Reports say a Roman Catholic cardinal, a singer and at least two others have been arrested in Hong Kong on suspicion of colluding with foreign forces to endanger China’s national security
HONG KONG — Hong Kong authorities on Wednesday arrested a Roman Catholic cardinal, a singer and at least two others on suspicion of colluding with foreign forces to endanger China’s national security, according to reports.
Cardinal Joseph Zen, singer-actress Denise Ho, lawyer Margaret Ng and academic Hui Po-keung have been arrested by Hong Kong national security police, the human rights group has said. Hong Kong Watch UK based man.
The arrests were apparently related to their roles as trustees of the 612 Humanitarian Relief Fund, which provided legal aid to people who took part in 2019 pro-democracy protests that were suppressed by security forces, the group said. The fund closed in 2021, he said.
Dozens of pro-democracy activists have been arrested under a sweeping national security law imposed on the city by Beijing in 2020 following the protests. The city’s independent media has been gutted and its legislature reorganized to fill it with Beijing loyalists.
Zen, the retired archbishop of Hong Kong, is a fierce critic of China and was scathing in his condemnation of the Vatican’s 2018 deal with Beijing on bishops’ appointments, which he said was a betrayal of underground Christians in China.
The Vatican did not immediately respond when asked to comment on his arrest.
Ho was also outspoken in his defense of civil and political rights. Her manager, Jelly Cheng, confirmed Ho’s arrest but said she had no further information.
Hui was arrested at Hong Kong International Airport as he sought to leave the city, Hong Kong Watch said.
“Today’s arrests are a clear signal that Beijing intends to intensify its crackdown on fundamental rights and freedoms in Hong Kong,” said the group’s chief executive, Benedict Rogers.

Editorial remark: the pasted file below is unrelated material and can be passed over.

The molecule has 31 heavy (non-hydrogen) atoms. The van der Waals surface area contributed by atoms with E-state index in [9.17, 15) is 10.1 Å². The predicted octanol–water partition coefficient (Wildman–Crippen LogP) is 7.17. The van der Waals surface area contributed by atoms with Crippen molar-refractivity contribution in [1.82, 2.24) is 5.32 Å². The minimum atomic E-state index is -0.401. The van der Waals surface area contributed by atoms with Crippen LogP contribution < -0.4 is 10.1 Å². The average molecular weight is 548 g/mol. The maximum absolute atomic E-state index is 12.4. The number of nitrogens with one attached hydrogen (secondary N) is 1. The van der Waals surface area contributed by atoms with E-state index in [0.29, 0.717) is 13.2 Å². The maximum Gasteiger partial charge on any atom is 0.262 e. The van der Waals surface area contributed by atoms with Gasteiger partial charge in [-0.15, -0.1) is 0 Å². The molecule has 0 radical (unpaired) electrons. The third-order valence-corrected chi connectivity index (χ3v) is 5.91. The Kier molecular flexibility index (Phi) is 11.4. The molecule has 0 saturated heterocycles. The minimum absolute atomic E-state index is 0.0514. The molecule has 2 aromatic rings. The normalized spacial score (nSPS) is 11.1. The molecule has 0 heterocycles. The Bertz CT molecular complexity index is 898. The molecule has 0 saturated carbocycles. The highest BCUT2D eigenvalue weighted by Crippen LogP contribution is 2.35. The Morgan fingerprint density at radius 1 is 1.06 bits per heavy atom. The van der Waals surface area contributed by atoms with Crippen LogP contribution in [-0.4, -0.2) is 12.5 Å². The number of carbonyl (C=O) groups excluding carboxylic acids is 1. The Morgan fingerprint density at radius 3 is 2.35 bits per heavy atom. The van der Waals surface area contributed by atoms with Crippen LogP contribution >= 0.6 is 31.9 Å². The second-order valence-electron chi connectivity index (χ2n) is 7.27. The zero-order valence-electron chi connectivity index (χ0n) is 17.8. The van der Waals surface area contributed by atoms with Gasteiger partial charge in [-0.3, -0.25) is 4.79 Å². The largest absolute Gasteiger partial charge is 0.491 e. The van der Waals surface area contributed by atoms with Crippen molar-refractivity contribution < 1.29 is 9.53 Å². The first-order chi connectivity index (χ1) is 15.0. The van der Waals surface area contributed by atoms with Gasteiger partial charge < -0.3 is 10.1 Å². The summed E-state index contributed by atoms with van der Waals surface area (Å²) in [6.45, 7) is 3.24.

“We urge the international community to shed light on this brutal crackdown and call for the immediate release of these activists,” Rogers said.
Several prominent Kong Kong activists have fled to Taiwan, Britain or elsewhere, while thousands of other Hong Kongers have chosen to leave the city, raising concerns about the economic future of the Asian financial center of 7.4 million inhabitants.
The arrests follow Sunday’s selection of Hong Kong’s new leader, John Lee, a hardline former security chief who ran unopposed in a Beijing-controlled process.
The European Union and the foreign ministers of the industrialized countries of the Group of Seven – Canada, France, Germany, Italy, Japan, the United Kingdom and the United States – condemned the election as fundamentally undemocratic and a betrayal of the “one country, two systems” principle under which Hong Kong was supposed to retain its own political, legal and economic system for 50 years after the end of British colonial rule.
The Hong Kong government and police had no immediate comment on the reported arrests.
Maya Wang, senior China researcher at Human Rights Watch, said she understands a fifth person, former Legislative Council member Cyd Ho Sau-lan, was also arrested.
Arresting Zen for his peaceful activities “must be a shocking new low for Hong Kong, illustrating the free fall of human rights in the city over the past two years,” Wang said in a statement.